This is one of my favorite films from the “film noir” era of classical Hollywood (although, you could argue it’s pre-noir, since a lot of scholars place 1946 as the first year of that era; but that’s neither here nor there). Joan Crawford gives one of the greatest performances of her long and diverse career and director Michael Curtiz (whose most famous film is probably Casablanca) hits all the right notes. The film was nominated for six Academy Awards, winning one: Best B&W Cinematography, Best Screenplay, Best Supporting Actress Ann Blyth, Best Supporting Actress Eve Arden, Best Actress Joan Crawford (won) and Best Picture. The other films nominated that year were Anchors Aweigh, The Bells of St. Mary’s, Spellbound and winner The Lost Weekend.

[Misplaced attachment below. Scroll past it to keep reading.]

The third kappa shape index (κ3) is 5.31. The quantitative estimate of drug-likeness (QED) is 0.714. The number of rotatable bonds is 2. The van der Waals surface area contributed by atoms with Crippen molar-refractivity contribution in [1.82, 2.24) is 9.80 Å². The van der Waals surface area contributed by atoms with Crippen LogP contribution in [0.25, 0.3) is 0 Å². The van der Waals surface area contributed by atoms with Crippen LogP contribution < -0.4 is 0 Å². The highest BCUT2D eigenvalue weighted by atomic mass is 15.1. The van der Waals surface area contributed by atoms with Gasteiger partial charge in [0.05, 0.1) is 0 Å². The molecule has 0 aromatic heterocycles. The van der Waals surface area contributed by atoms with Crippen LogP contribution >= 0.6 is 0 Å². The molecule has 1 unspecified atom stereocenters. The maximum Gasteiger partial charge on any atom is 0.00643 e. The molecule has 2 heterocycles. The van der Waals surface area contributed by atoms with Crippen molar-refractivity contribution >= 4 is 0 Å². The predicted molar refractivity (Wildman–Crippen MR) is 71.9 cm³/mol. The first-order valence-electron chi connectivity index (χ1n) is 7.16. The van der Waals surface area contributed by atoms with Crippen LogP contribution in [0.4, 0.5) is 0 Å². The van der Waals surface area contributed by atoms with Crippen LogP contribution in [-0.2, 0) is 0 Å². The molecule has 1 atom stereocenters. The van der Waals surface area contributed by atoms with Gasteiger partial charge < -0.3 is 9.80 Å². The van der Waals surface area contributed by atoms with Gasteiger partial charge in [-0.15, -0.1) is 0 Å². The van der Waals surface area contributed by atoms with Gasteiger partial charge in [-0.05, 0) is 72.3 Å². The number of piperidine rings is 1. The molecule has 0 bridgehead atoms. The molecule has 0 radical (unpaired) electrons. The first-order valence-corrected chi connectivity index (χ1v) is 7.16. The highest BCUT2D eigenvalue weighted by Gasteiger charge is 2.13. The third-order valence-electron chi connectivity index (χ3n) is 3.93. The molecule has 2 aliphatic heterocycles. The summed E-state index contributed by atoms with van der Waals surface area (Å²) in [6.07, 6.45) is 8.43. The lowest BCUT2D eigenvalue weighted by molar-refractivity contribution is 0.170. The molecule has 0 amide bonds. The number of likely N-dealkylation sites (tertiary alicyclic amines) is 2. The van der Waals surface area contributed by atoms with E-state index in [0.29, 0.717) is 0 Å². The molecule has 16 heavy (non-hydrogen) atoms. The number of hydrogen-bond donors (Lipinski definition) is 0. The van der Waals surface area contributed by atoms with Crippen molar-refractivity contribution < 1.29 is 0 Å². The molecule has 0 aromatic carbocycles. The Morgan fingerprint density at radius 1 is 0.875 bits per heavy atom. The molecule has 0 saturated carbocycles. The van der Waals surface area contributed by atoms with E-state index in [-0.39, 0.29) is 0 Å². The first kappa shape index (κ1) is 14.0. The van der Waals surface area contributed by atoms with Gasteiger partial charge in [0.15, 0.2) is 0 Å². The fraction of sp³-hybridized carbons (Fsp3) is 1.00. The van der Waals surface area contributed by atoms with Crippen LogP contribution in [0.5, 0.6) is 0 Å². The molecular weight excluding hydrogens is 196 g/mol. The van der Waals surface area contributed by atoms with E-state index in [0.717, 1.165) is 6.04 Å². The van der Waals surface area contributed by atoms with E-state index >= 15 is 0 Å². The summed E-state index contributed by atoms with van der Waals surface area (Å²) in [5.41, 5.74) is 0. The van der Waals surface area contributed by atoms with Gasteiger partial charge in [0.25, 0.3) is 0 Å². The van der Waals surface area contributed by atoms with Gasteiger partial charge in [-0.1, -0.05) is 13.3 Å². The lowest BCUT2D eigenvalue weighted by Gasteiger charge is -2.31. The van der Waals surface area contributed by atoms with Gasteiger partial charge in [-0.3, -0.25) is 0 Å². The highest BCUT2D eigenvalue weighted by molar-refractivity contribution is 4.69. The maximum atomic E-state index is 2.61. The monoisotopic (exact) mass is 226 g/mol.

I first saw this movie during TCM Summer Under The Stars last August and it made me fall in love with Lee Remick. She is something else in this film, a film that also features a stellar ensemble cast. I also feel I must point out that this was the year that Ben-Hur won Best Picture and as much as I like Anatomy of a Murder there’s no comparison between the two. Especially in terms of scope and pure cinematic epicness. Ben-Hur is the kind of film that could only be a film, whereas Anatomy of Murder could have worked just as well as a play. That being said, Anatomy of a Murder is an amazing film and definitely worth your time. It was nominated for seven Academy Awards, though it failed to win a single award: Best B&W Cinematography, Best Film Editing, Best Adapted Screenplay, Best Supporting Actor Arthur O’Connell, Best Supporting Actor George C. Scott, Best Actor James Stewart and Best Picture. The other films nominated for Best Picture that year were The Diary of Anne Frank, The Nun’s Story, Room at the Top and winner Ben-Hur (which won eleven Oscars).